B.S. Birzeit University, Ph.D The University of Lausanne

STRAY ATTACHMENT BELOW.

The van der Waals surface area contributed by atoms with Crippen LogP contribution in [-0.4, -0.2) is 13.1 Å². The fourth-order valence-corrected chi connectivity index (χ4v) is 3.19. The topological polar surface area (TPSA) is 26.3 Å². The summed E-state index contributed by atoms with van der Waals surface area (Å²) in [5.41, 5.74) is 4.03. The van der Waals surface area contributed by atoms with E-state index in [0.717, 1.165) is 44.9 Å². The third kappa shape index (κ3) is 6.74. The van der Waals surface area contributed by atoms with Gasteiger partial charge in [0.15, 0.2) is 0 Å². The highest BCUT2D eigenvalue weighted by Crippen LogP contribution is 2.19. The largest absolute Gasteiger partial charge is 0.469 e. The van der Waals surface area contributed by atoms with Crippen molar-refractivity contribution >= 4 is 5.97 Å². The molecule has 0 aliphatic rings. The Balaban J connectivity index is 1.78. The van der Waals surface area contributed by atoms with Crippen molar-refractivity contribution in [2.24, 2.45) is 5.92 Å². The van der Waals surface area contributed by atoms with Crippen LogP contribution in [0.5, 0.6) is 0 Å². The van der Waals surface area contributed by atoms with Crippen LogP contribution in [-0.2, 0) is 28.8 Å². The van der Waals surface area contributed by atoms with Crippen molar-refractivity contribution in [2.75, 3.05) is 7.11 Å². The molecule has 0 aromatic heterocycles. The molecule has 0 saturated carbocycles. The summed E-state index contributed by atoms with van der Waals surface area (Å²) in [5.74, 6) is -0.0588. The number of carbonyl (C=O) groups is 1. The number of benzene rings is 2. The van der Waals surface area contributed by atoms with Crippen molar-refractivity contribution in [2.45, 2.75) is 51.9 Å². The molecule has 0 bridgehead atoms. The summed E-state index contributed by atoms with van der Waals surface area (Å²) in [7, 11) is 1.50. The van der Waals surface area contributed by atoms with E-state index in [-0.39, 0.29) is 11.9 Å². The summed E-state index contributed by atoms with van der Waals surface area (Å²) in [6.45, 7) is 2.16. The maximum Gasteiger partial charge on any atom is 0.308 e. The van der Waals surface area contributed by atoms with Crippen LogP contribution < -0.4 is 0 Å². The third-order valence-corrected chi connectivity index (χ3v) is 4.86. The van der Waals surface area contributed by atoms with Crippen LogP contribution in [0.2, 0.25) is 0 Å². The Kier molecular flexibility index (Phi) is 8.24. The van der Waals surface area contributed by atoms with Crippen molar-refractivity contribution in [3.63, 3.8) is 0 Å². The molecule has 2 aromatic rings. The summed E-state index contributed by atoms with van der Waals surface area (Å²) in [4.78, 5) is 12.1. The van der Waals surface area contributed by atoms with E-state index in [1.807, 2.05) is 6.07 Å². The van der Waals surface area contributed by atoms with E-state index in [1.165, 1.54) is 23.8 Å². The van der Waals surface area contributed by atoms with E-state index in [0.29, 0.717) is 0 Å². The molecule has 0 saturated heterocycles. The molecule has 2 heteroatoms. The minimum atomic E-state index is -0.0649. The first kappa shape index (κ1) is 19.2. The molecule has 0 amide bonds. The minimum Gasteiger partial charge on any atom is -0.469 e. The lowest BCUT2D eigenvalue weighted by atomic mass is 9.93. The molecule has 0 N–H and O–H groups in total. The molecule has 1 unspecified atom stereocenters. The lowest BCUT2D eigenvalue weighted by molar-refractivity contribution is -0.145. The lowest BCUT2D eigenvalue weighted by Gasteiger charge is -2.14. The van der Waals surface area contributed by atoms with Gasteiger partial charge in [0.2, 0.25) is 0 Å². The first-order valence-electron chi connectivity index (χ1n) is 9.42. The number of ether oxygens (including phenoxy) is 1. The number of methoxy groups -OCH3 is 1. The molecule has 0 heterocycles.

George Shubeita’s research is in the area of cell physics, where the synergy between physics and biology leads to concurrent advancement of our understanding of biological function and the physical principles governing it. The current focus of his lab is on understanding molecular motor function in the context of intracellular transport. Motor proteins are responsible for the long-distance shuttling of vesicles and organelles as well as pathogens like viruses along the cytoskeletal filaments inside the cell. Shubeita combines genetic, biochemical, and state-of-the-art biophysical tools to study how multiple similar and dissimilar molecular motors interact, how their transport properties are governed by the complex cellular physical environment as well as co-factors present in vivo, and how failure in motor regulation relates to disease. He pioneered the methodology to directly measure molecular motor forces at the single molecule level in their native environment within living cells. The interplay between this in vivo methodology and work in vitro makes it possible to address longstanding questions on motor function and regulation that are not accessible using other methods.